Most Americans don't know enough about genetically modified crops.
Almost 60% of American consumers have “a fair or poor understanding” of GMO foods, despite generally supporting a recently approved bill to introduce mandatory labelling of GMOs in the US.
That is the finding of a new piece of research, which has also shown that a majority of Americans are unaware of the scientific consensus that genetically modified foods are safe to consume. The study was conducted by researchers from the Department of Life Sciences Communication at the University of Wisconsin-Madison and the Annenberg Public Policy Center of the University of Pennsylvania.
The vast majority of Americans – 88% – said they support the mandatory labeling of foods containing GMOs, and 91% agreed that people have the right to know when they buy or eat products that contain genetically modified ingredients.
But fewer than one in five respondents out of a total of more than 1,000 were aware of research that said there was “no substantiated evidence of a difference in risks to human health between currently commercialised genetically engineered (GE) crops and conventionally bred crops”.
Nearly half – or 48% – went so far as to say they disagreed that genetically modified foods posed no risk to human health. Only 39% of people agreed that GMO crops were safe to eat, while 27% disagreed.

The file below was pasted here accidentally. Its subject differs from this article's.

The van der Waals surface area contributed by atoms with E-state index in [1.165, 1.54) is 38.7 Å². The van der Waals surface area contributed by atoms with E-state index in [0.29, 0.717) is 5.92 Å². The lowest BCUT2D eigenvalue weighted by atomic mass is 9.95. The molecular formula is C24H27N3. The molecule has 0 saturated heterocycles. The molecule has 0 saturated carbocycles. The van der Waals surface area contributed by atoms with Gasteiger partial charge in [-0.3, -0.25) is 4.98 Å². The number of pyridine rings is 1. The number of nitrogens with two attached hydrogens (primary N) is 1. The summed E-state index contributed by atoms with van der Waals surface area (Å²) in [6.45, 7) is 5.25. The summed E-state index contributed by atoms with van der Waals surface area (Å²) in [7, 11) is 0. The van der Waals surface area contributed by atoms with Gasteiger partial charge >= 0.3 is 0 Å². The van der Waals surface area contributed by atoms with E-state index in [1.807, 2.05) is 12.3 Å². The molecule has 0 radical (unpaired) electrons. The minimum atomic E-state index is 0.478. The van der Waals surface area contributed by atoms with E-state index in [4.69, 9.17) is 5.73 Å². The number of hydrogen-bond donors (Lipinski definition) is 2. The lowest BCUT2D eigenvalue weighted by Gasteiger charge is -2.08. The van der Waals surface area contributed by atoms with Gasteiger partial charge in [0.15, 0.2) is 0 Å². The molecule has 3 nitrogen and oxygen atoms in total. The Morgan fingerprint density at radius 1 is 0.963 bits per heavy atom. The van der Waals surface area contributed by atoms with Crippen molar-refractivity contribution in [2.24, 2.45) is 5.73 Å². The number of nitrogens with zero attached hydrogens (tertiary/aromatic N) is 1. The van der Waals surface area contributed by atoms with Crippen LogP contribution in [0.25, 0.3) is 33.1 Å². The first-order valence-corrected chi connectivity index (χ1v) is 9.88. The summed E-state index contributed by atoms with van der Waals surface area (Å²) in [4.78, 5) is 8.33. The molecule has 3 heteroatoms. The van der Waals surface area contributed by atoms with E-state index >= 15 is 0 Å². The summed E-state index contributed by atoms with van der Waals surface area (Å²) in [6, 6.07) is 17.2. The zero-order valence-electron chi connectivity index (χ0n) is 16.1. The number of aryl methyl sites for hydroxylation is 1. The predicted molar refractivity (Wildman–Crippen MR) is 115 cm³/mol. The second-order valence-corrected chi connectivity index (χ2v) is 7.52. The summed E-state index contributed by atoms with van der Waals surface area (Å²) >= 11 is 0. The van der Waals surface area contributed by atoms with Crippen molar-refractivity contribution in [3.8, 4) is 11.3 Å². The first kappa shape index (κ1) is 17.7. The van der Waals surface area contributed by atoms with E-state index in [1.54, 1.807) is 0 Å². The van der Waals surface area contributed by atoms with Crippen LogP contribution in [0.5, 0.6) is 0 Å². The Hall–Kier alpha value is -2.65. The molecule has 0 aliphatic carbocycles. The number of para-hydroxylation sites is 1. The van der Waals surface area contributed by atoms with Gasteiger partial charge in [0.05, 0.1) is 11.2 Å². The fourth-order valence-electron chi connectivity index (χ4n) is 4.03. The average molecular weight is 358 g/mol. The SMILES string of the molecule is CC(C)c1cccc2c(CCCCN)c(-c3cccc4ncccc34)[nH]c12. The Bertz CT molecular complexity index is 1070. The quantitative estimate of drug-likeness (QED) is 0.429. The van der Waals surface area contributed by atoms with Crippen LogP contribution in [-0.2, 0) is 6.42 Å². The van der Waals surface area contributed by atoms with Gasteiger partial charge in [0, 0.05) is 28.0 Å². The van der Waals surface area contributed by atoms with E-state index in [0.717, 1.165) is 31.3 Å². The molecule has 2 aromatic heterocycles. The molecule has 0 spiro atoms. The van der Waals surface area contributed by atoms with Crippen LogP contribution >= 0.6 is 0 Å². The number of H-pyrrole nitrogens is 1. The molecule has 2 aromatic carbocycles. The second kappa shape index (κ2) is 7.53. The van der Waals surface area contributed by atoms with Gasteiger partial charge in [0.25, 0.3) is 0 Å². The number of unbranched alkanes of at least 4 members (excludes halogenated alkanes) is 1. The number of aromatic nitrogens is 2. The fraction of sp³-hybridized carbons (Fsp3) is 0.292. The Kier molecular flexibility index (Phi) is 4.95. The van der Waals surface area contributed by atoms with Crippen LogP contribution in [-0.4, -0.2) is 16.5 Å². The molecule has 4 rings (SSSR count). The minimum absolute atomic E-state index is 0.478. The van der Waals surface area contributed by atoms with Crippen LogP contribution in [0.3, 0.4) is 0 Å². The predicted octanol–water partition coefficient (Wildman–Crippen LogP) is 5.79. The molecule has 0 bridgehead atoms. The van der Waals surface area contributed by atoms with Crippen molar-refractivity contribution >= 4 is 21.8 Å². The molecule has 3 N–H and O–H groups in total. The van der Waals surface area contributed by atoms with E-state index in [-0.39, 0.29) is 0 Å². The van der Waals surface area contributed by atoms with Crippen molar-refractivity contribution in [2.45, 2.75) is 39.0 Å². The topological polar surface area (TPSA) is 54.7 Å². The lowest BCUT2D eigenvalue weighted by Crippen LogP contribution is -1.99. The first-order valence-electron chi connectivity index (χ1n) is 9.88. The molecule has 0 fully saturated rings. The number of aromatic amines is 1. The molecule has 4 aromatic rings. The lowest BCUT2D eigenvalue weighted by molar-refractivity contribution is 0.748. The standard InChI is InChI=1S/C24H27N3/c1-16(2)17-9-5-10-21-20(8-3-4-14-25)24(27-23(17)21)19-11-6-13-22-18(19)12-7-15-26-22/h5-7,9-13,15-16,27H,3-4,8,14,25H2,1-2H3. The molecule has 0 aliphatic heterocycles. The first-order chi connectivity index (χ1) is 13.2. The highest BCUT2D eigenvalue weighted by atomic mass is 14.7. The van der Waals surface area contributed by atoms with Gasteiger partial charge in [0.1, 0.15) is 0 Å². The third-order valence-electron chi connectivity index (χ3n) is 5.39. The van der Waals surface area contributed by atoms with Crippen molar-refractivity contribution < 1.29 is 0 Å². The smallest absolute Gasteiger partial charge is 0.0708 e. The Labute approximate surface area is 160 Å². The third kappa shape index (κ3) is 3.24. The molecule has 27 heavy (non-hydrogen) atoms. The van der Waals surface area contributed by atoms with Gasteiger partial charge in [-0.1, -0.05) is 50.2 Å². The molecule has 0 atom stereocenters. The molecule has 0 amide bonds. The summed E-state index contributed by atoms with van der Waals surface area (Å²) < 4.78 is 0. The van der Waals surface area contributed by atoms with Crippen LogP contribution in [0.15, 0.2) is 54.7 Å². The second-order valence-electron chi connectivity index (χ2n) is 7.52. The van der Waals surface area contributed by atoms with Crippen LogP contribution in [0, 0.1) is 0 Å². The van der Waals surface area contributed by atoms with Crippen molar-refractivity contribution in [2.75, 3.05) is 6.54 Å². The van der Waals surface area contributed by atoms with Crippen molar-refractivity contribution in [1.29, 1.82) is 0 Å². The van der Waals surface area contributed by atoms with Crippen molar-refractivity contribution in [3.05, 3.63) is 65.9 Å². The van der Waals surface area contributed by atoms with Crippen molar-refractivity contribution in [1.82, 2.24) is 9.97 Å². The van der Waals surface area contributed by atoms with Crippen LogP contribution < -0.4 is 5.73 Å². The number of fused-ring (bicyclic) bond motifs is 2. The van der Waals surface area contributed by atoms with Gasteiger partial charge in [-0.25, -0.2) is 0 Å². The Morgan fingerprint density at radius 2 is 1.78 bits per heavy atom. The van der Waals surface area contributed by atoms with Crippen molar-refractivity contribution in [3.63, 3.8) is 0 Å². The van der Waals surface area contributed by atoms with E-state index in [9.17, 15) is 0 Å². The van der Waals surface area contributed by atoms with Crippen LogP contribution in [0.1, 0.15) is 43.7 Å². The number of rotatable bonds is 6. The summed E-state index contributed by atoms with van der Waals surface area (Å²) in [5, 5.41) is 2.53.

The labelling bill, approved by Congress earlier this month, calls for the use of on-pack text, a symbol designed by the US Department of Agriculture or a digital QR code to designate foods containing GMOs.
But how the labeling bill will be implemented is unclear, noted Dominique Brossard, a visiting scholar at the Annenberg Public Policy Center and professor and chair in the Department of Life Sciences Communication at the University of Wisconsin-Madison.
“Labeling is an important issue that still needs to be debated at the national level,” said Brossard.
She added that it was “troubling” that only one in five people knew that scientists had not found evidence of adverse health effects from eating GMOs.
William Hallman, also a visiting scholar at the Annenberg Public Policy Center and professor of human ecology at Rutgers University, said that the bill could help consumers to improve their understanding of genetically modified foods.
“One potential advantage of using a QR code is that consumers could be linked to much more information about genetically modified ingredients, and how they are produced and regulated, than could ever be printed on a product label,” he said.
© FoodBev Media Ltd 2019
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